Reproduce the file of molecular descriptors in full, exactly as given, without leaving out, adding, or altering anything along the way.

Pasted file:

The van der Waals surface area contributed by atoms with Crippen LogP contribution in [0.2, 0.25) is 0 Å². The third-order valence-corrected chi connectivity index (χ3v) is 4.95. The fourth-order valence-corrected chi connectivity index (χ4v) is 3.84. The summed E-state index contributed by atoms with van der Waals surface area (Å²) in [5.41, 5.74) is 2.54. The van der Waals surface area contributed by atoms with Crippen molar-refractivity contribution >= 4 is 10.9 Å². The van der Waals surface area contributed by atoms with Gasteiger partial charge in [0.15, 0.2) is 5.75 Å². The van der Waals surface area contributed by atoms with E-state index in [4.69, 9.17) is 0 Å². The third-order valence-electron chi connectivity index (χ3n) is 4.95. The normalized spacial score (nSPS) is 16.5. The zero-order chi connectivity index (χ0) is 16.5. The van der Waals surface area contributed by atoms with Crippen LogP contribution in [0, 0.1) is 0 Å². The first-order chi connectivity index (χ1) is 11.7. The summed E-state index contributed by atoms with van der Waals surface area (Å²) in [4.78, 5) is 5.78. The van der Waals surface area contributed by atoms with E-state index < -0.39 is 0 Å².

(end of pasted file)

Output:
The van der Waals surface area contributed by atoms with Crippen LogP contribution in [0.2, 0.25) is 0 Å². The third-order valence-corrected chi connectivity index (χ3v) is 4.95. The fourth-order valence-corrected chi connectivity index (χ4v) is 3.84. The summed E-state index contributed by atoms with van der Waals surface area (Å²) in [5.41, 5.74) is 2.54. The van der Waals surface area contributed by atoms with Crippen molar-refractivity contribution >= 4 is 10.9 Å². The van der Waals surface area contributed by atoms with Gasteiger partial charge in [0.15, 0.2) is 5.75 Å². The van der Waals surface area contributed by atoms with E-state index in [4.69, 9.17) is 0 Å². The third-order valence-electron chi connectivity index (χ3n) is 4.95. The normalized spacial score (nSPS) is 16.5. The zero-order chi connectivity index (χ0) is 16.5. The van der Waals surface area contributed by atoms with Crippen LogP contribution in [0, 0.1) is 0 Å². The first-order chi connectivity index (χ1) is 11.7. The summed E-state index contributed by atoms with van der Waals surface area (Å²) in [4.78, 5) is 5.78. The van der Waals surface area contributed by atoms with E-state index < -0.39 is 0 Å².